History has shown that the best way to predict a person’s behavior over the near-term future is to look at that person’s behavior in the recent past. It’s a concept similar to the First Rule of Physics — an object in motion tends to stay in motion.
This basic concept applies itself to predicting an individual’s spending habits as well. Precedent shows that a person who regularly pays their bills will continue to pay their bills on time in the foreseeable future. Your credit score therefore is based upon a person’s predicted spending habits based upon past performance. Specifically, to mortgage lenders, your credit score is your probability that you will pay your mortgage on time for the next 90 days. Higher credit scores correlate with lower risk. Transversely, low credit scores are associated with a high risk and that is why lower credit scores receive a higher mortgage rate.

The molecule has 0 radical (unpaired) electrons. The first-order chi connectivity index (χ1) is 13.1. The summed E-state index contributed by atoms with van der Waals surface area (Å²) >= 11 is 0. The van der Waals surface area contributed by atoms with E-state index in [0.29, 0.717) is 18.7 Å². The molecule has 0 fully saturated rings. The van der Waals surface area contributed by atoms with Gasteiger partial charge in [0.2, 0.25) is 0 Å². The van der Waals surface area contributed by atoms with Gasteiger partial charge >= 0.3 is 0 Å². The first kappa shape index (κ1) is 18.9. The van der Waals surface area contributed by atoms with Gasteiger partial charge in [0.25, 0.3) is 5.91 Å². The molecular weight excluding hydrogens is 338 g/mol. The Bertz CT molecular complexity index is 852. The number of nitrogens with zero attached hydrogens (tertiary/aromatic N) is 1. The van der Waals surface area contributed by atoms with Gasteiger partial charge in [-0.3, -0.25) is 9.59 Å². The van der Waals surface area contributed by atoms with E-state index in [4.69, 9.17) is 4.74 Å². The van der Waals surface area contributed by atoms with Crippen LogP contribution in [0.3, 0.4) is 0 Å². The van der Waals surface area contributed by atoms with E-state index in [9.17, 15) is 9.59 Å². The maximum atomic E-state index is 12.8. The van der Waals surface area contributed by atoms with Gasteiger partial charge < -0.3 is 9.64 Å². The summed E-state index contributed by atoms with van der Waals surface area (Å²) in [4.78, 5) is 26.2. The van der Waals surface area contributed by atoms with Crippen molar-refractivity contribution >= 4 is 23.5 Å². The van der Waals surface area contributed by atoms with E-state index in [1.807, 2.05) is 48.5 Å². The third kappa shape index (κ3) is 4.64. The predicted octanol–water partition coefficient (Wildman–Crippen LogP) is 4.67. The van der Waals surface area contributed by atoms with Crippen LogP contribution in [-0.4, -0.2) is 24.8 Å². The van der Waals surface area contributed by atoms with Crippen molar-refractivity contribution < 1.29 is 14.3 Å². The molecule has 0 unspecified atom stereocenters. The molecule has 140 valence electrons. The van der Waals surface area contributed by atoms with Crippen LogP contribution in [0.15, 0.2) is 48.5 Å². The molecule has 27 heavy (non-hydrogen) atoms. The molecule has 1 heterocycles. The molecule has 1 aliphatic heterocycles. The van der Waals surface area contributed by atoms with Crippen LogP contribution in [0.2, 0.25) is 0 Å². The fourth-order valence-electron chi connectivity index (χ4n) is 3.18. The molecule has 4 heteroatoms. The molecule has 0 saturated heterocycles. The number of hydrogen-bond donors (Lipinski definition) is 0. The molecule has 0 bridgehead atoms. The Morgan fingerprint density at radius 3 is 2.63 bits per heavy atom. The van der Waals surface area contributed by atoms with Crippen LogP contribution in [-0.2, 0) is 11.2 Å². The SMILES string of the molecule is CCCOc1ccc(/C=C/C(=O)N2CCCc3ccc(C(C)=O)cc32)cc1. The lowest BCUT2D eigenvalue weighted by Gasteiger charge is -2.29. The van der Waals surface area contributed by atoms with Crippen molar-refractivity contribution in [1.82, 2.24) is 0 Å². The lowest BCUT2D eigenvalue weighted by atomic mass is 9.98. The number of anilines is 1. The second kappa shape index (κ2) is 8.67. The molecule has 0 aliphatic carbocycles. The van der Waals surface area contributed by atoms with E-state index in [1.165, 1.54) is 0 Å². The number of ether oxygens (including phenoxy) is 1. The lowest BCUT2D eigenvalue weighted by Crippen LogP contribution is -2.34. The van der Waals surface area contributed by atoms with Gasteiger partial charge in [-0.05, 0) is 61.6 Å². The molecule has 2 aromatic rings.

Mortgage lenders use a credit model known as FICO. It is your FICO score that impacts the mortgage rate a person is eligible for. FICO is paired with the newly implemented LLPA (Loan-Level Pricing Adjustment) that was put in place due to the major mortgage market losses in 2008. LLPA are ‘discount points’ applied to a mortgage rate based upon the borrower’s level of risk. Here is an example:
Assuming a 20% downpayment, look at how discount points change based on credit score. Fees get massive for FICOs under 700.
740+ FICO : There are no discount points required. This loan is “low risk”.
720-739 FICO : 0.250 discount points are charged to the borrower, or $250 per $100,000 borrowed
700-719 FICO : 0.750 discount points are charged to the borrower, or $750 per $100,000 borrowed
680-699 FICO : 1.500 discount points are charged to the borrower, or $1,500 per $100,000 borrowed
660-679 FICO : 2.500 discount points are charged to the borrower, or $2,500 per $100,000 borrowed
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